Do managers withhold bad news from credit rating agencies?

Minkwan Ahn, Samuel Bonsall, Andrew Van Buskirk

Research output: Contribution to journalArticle

Abstract

Research documents that managers, on average, withhold bad news and emphasize good news in their public disclosures. We ask whether the same is true in their private communications with credit rating agencies. We study how rating agencies anticipate and react to public information events as a function of their access to rated firms’ private information. We show that, in terms of ratings downgrades, rating agencies exhibit relatively more anticipation and less reaction to negative (compared to positive) public information events when they have more access to private information. Our results are strongest when firms are most optimistic in their public disclosures and are not due to rating agencies focusing their efforts on downside risk. Overall, we find consistent evidence that rated firms provide less optimistic information to rating agencies in their private communications and that this information is reflected in credit ratings.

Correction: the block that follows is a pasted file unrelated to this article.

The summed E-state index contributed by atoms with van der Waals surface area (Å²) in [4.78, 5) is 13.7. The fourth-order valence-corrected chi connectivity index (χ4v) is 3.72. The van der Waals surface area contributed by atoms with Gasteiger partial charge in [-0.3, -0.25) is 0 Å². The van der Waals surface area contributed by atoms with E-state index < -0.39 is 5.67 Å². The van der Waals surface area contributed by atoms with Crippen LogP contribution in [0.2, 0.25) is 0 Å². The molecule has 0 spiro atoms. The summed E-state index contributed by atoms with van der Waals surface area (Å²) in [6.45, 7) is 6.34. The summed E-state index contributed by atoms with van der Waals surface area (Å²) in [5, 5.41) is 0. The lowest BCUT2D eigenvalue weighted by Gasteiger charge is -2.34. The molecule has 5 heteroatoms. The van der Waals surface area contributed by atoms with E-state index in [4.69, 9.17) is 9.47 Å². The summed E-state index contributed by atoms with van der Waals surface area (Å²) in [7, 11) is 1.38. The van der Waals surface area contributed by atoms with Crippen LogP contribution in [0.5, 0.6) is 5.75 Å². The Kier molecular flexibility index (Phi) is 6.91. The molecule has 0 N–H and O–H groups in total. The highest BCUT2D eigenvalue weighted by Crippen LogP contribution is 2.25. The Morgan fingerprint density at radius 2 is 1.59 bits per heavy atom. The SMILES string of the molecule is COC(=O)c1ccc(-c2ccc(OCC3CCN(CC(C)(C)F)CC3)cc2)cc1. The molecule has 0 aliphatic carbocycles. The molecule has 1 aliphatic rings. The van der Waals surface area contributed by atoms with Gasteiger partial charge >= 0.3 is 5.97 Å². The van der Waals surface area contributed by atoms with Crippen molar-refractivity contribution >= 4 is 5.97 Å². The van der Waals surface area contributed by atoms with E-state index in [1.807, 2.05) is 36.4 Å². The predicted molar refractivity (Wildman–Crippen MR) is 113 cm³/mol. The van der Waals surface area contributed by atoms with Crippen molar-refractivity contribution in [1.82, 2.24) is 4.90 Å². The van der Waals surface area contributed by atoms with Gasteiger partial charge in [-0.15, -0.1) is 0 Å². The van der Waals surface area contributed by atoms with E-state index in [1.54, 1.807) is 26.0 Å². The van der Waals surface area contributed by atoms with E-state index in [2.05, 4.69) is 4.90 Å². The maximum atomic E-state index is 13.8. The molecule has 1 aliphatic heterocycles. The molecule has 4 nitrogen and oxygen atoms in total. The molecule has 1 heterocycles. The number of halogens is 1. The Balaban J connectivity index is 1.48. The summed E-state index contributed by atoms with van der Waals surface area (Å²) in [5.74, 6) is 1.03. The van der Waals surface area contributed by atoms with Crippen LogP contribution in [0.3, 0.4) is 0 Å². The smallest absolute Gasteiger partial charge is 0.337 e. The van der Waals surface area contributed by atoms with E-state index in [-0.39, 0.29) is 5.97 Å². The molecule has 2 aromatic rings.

Original languageEnglish (US)
Pages (from-to)972-1021
Number of pages50
JournalReview of Accounting Studies
Volume24
Issue number3
DOIs
StatePublished - Sep 15 2019

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Rating agencies
Credit rating agencies
Managers
News
Public information
Communication
Private information
Public disclosure
Downside risk
Anticipation
Rating
Credit rating

All Science Journal Classification (ASJC) codes

  • Accounting
  • Business, Management and Accounting(all)

Cite this

Ahn, Minkwan ; Bonsall, Samuel ; Van Buskirk, Andrew. / Do managers withhold bad news from credit rating agencies?. In: Review of Accounting Studies. 2019 ; Vol. 24, No. 3. pp. 972-1021.
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Do managers withhold bad news from credit rating agencies? / Ahn, Minkwan; Bonsall, Samuel; Van Buskirk, Andrew.

In: Review of Accounting Studies, Vol. 24, No. 3, 15.09.2019, p. 972-1021.

Research output: Contribution to journalArticle

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